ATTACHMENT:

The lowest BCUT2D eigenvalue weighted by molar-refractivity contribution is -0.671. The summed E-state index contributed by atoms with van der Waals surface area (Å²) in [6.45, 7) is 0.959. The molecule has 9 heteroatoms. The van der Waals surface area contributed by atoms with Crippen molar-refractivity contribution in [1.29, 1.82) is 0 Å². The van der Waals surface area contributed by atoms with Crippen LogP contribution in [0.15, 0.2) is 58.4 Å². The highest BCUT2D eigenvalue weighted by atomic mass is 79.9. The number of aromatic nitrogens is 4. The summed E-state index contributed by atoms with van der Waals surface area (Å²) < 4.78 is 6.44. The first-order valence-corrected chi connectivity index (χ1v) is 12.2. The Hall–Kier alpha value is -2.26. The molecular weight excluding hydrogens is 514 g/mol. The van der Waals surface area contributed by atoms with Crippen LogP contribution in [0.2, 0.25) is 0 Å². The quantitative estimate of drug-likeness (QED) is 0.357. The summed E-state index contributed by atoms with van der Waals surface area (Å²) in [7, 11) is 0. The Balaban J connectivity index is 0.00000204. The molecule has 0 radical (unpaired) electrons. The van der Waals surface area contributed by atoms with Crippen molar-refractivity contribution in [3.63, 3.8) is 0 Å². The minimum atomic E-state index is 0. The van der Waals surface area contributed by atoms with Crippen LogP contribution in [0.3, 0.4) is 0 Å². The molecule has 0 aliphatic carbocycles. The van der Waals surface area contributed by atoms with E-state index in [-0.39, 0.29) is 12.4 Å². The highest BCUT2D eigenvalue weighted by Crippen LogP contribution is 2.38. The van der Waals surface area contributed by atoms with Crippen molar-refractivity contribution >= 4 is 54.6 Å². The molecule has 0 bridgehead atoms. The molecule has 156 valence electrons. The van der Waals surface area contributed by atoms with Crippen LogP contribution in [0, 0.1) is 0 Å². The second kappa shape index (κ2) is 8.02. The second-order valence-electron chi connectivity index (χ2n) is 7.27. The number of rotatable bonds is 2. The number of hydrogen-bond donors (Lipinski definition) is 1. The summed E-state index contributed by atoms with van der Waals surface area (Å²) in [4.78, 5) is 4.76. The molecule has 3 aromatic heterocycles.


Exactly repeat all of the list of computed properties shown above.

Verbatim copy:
The lowest BCUT2D eigenvalue weighted by molar-refractivity contribution is -0.671. The summed E-state index contributed by atoms with van der Waals surface area (Å²) in [6.45, 7) is 0.959. The molecule has 9 heteroatoms. The van der Waals surface area contributed by atoms with Crippen molar-refractivity contribution in [1.29, 1.82) is 0 Å². The van der Waals surface area contributed by atoms with Crippen LogP contribution in [0.15, 0.2) is 58.4 Å². The highest BCUT2D eigenvalue weighted by atomic mass is 79.9. The number of aromatic nitrogens is 4. The summed E-state index contributed by atoms with van der Waals surface area (Å²) < 4.78 is 6.44. The first-order valence-corrected chi connectivity index (χ1v) is 12.2. The Hall–Kier alpha value is -2.26. The molecular weight excluding hydrogens is 514 g/mol. The van der Waals surface area contributed by atoms with Crippen LogP contribution in [0.2, 0.25) is 0 Å². The quantitative estimate of drug-likeness (QED) is 0.357. The summed E-state index contributed by atoms with van der Waals surface area (Å²) in [7, 11) is 0. The Balaban J connectivity index is 0.00000204. The molecule has 0 radical (unpaired) electrons. The van der Waals surface area contributed by atoms with Crippen molar-refractivity contribution in [3.63, 3.8) is 0 Å². The minimum atomic E-state index is 0. The van der Waals surface area contributed by atoms with Crippen LogP contribution in [0.3, 0.4) is 0 Å². The molecule has 0 aliphatic carbocycles. The van der Waals surface area contributed by atoms with E-state index in [-0.39, 0.29) is 12.4 Å². The highest BCUT2D eigenvalue weighted by Crippen LogP contribution is 2.38. The van der Waals surface area contributed by atoms with Crippen molar-refractivity contribution >= 4 is 54.6 Å². The molecule has 0 bridgehead atoms. The molecule has 156 valence electrons. The van der Waals surface area contributed by atoms with Crippen LogP contribution in [0, 0.1) is 0 Å². The second kappa shape index (κ2) is 8.02. The second-order valence-electron chi connectivity index (χ2n) is 7.27. The number of rotatable bonds is 2. The number of hydrogen-bond donors (Lipinski definition) is 1. The summed E-state index contributed by atoms with van der Waals surface area (Å²) in [4.78, 5) is 4.76. The molecule has 3 aromatic heterocycles.